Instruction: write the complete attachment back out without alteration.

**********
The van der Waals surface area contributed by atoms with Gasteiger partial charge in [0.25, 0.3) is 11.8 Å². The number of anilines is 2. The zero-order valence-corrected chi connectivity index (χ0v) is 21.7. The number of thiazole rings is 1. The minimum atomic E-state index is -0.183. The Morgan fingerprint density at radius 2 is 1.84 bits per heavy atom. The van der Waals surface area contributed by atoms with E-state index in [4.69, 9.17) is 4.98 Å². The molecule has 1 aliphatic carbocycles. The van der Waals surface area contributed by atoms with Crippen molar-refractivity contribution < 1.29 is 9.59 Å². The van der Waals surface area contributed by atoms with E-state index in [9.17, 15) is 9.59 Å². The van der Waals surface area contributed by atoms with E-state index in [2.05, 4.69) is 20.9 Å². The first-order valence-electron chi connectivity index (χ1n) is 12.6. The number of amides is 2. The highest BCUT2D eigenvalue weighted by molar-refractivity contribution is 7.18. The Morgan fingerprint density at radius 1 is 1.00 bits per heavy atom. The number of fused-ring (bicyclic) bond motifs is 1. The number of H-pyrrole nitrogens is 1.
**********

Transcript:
The van der Waals surface area contributed by atoms with Gasteiger partial charge in [0.25, 0.3) is 11.8 Å². The number of anilines is 2. The zero-order valence-corrected chi connectivity index (χ0v) is 21.7. The number of thiazole rings is 1. The minimum atomic E-state index is -0.183. The Morgan fingerprint density at radius 2 is 1.84 bits per heavy atom. The van der Waals surface area contributed by atoms with E-state index in [4.69, 9.17) is 4.98 Å². The molecule has 1 aliphatic carbocycles. The van der Waals surface area contributed by atoms with Crippen molar-refractivity contribution < 1.29 is 9.59 Å². The van der Waals surface area contributed by atoms with E-state index in [9.17, 15) is 9.59 Å². The van der Waals surface area contributed by atoms with E-state index in [2.05, 4.69) is 20.9 Å². The first-order valence-electron chi connectivity index (χ1n) is 12.6. The number of amides is 2. The highest BCUT2D eigenvalue weighted by molar-refractivity contribution is 7.18. The Morgan fingerprint density at radius 1 is 1.00 bits per heavy atom. The number of fused-ring (bicyclic) bond motifs is 1. The number of H-pyrrole nitrogens is 1.